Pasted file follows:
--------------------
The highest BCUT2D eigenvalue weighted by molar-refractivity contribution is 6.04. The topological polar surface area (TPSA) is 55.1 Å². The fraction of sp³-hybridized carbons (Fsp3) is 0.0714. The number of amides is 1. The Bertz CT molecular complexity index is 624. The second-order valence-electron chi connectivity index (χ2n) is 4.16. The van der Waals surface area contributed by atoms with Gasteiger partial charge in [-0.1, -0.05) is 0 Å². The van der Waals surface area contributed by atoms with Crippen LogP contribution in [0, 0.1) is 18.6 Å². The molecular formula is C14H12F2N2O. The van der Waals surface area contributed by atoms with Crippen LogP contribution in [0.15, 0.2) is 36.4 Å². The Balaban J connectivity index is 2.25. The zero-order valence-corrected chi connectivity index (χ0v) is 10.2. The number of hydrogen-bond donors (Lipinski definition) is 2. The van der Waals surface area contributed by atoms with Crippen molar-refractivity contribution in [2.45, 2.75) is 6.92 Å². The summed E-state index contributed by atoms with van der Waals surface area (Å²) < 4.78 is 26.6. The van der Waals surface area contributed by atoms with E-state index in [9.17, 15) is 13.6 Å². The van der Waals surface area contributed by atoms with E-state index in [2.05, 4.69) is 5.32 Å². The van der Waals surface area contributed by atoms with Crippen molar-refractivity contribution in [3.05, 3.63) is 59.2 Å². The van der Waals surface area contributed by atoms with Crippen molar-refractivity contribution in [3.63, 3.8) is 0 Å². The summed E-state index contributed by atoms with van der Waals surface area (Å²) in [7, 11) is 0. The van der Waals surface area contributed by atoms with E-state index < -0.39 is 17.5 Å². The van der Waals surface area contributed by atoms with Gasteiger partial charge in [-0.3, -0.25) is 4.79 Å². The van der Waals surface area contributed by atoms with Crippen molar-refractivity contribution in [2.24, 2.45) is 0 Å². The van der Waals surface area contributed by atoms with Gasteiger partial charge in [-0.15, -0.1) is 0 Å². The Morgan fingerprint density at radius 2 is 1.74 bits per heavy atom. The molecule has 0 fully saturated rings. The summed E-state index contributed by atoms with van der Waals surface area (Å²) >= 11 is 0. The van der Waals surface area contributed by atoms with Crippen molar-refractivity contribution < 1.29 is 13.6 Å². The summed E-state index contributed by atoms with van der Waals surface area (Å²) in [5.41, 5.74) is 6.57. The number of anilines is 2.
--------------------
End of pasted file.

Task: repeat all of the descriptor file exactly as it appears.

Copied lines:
The highest BCUT2D eigenvalue weighted by molar-refractivity contribution is 6.04. The topological polar surface area (TPSA) is 55.1 Å². The fraction of sp³-hybridized carbons (Fsp3) is 0.0714. The number of amides is 1. The Bertz CT molecular complexity index is 624. The second-order valence-electron chi connectivity index (χ2n) is 4.16. The van der Waals surface area contributed by atoms with Gasteiger partial charge in [-0.1, -0.05) is 0 Å². The van der Waals surface area contributed by atoms with Crippen LogP contribution in [0, 0.1) is 18.6 Å². The molecular formula is C14H12F2N2O. The van der Waals surface area contributed by atoms with Crippen LogP contribution in [0.15, 0.2) is 36.4 Å². The Balaban J connectivity index is 2.25. The zero-order valence-corrected chi connectivity index (χ0v) is 10.2. The number of hydrogen-bond donors (Lipinski definition) is 2. The van der Waals surface area contributed by atoms with Crippen molar-refractivity contribution in [2.45, 2.75) is 6.92 Å². The summed E-state index contributed by atoms with van der Waals surface area (Å²) < 4.78 is 26.6. The van der Waals surface area contributed by atoms with E-state index in [9.17, 15) is 13.6 Å². The van der Waals surface area contributed by atoms with E-state index in [2.05, 4.69) is 5.32 Å². The van der Waals surface area contributed by atoms with Crippen molar-refractivity contribution in [3.05, 3.63) is 59.2 Å². The van der Waals surface area contributed by atoms with Crippen molar-refractivity contribution in [3.63, 3.8) is 0 Å². The summed E-state index contributed by atoms with van der Waals surface area (Å²) in [7, 11) is 0. The van der Waals surface area contributed by atoms with E-state index < -0.39 is 17.5 Å². The van der Waals surface area contributed by atoms with Gasteiger partial charge in [-0.3, -0.25) is 4.79 Å². The van der Waals surface area contributed by atoms with Crippen molar-refractivity contribution in [2.24, 2.45) is 0 Å². The van der Waals surface area contributed by atoms with Gasteiger partial charge in [-0.15, -0.1) is 0 Å². The Morgan fingerprint density at radius 2 is 1.74 bits per heavy atom. The molecule has 0 fully saturated rings. The summed E-state index contributed by atoms with van der Waals surface area (Å²) >= 11 is 0. The van der Waals surface area contributed by atoms with Crippen molar-refractivity contribution < 1.29 is 13.6 Å². The summed E-state index contributed by atoms with van der Waals surface area (Å²) in [5.41, 5.74) is 6.57. The number of anilines is 2.